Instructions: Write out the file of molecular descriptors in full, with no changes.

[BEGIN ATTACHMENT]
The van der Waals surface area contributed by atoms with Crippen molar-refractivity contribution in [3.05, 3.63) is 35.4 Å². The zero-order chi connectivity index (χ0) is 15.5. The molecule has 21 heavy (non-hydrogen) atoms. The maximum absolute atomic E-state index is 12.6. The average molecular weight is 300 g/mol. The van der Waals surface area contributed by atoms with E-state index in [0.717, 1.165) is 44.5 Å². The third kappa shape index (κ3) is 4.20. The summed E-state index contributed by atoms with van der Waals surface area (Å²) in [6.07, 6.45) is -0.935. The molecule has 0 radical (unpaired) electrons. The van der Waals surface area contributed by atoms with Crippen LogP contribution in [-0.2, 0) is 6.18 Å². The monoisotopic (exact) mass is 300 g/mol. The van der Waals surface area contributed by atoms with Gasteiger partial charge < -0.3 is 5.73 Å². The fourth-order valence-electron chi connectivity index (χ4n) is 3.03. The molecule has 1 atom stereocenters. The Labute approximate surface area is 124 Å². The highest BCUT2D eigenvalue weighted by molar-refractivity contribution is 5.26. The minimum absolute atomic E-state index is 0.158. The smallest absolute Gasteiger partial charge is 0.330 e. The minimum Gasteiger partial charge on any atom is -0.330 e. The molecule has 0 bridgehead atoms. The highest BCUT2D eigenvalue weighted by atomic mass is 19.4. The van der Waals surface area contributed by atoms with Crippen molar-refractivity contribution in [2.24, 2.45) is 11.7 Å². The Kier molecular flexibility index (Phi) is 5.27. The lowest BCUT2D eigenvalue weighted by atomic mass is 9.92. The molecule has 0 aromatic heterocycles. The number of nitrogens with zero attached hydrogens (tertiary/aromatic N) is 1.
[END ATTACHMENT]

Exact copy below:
The van der Waals surface area contributed by atoms with Crippen molar-refractivity contribution in [3.05, 3.63) is 35.4 Å². The zero-order chi connectivity index (χ0) is 15.5. The molecule has 21 heavy (non-hydrogen) atoms. The maximum absolute atomic E-state index is 12.6. The average molecular weight is 300 g/mol. The van der Waals surface area contributed by atoms with E-state index in [0.717, 1.165) is 44.5 Å². The third kappa shape index (κ3) is 4.20. The summed E-state index contributed by atoms with van der Waals surface area (Å²) in [6.07, 6.45) is -0.935. The molecule has 0 radical (unpaired) electrons. The van der Waals surface area contributed by atoms with Crippen LogP contribution in [-0.2, 0) is 6.18 Å². The monoisotopic (exact) mass is 300 g/mol. The van der Waals surface area contributed by atoms with Gasteiger partial charge < -0.3 is 5.73 Å². The fourth-order valence-electron chi connectivity index (χ4n) is 3.03. The molecule has 1 atom stereocenters. The Labute approximate surface area is 124 Å². The highest BCUT2D eigenvalue weighted by molar-refractivity contribution is 5.26. The minimum absolute atomic E-state index is 0.158. The smallest absolute Gasteiger partial charge is 0.330 e. The minimum Gasteiger partial charge on any atom is -0.330 e. The molecule has 0 bridgehead atoms. The highest BCUT2D eigenvalue weighted by atomic mass is 19.4. The van der Waals surface area contributed by atoms with Crippen molar-refractivity contribution in [2.24, 2.45) is 11.7 Å². The Kier molecular flexibility index (Phi) is 5.27. The lowest BCUT2D eigenvalue weighted by atomic mass is 9.92. The molecule has 0 aromatic heterocycles. The number of nitrogens with zero attached hydrogens (tertiary/aromatic N) is 1.